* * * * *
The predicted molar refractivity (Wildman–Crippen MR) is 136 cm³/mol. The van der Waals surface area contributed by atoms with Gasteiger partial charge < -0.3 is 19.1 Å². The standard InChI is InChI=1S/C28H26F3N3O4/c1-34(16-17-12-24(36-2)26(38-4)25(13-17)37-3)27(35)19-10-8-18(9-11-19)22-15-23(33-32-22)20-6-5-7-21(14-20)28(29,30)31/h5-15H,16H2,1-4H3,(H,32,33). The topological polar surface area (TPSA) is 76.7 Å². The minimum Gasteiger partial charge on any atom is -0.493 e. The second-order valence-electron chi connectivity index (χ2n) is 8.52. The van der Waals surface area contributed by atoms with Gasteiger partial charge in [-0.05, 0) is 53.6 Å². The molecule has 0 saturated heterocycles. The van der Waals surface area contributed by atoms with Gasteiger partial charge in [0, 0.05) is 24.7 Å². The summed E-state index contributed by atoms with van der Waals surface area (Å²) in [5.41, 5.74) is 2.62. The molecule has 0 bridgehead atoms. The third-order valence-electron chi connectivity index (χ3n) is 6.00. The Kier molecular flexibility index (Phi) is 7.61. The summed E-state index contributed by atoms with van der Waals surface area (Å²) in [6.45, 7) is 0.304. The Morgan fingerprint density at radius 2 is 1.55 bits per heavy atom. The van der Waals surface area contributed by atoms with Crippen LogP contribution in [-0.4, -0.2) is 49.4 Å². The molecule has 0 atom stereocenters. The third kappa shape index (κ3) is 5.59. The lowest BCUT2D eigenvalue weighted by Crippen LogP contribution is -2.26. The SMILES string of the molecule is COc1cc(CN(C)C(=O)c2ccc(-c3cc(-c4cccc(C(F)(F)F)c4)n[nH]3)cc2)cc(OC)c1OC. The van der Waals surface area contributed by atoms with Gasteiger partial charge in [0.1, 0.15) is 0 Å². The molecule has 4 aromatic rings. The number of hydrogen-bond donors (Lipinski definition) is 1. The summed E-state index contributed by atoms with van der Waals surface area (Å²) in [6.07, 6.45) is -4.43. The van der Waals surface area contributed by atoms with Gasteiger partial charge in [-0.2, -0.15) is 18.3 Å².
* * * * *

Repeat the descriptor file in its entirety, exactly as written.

The predicted molar refractivity (Wildman–Crippen MR) is 136 cm³/mol. The van der Waals surface area contributed by atoms with Gasteiger partial charge < -0.3 is 19.1 Å². The standard InChI is InChI=1S/C28H26F3N3O4/c1-34(16-17-12-24(36-2)26(38-4)25(13-17)37-3)27(35)19-10-8-18(9-11-19)22-15-23(33-32-22)20-6-5-7-21(14-20)28(29,30)31/h5-15H,16H2,1-4H3,(H,32,33). The topological polar surface area (TPSA) is 76.7 Å². The minimum Gasteiger partial charge on any atom is -0.493 e. The second-order valence-electron chi connectivity index (χ2n) is 8.52. The van der Waals surface area contributed by atoms with Gasteiger partial charge in [-0.05, 0) is 53.6 Å². The molecule has 0 saturated heterocycles. The van der Waals surface area contributed by atoms with Gasteiger partial charge in [0, 0.05) is 24.7 Å². The summed E-state index contributed by atoms with van der Waals surface area (Å²) in [5.41, 5.74) is 2.62. The molecule has 0 bridgehead atoms. The third-order valence-electron chi connectivity index (χ3n) is 6.00. The Kier molecular flexibility index (Phi) is 7.61. The summed E-state index contributed by atoms with van der Waals surface area (Å²) in [6.45, 7) is 0.304. The Morgan fingerprint density at radius 2 is 1.55 bits per heavy atom. The van der Waals surface area contributed by atoms with Crippen LogP contribution in [-0.4, -0.2) is 49.4 Å². The molecule has 0 atom stereocenters. The third kappa shape index (κ3) is 5.59. The lowest BCUT2D eigenvalue weighted by Crippen LogP contribution is -2.26. The SMILES string of the molecule is COc1cc(CN(C)C(=O)c2ccc(-c3cc(-c4cccc(C(F)(F)F)c4)n[nH]3)cc2)cc(OC)c1OC. The van der Waals surface area contributed by atoms with Gasteiger partial charge in [0.1, 0.15) is 0 Å². The molecule has 4 aromatic rings. The number of hydrogen-bond donors (Lipinski definition) is 1. The summed E-state index contributed by atoms with van der Waals surface area (Å²) in [6.07, 6.45) is -4.43. The van der Waals surface area contributed by atoms with Gasteiger partial charge in [-0.2, -0.15) is 18.3 Å².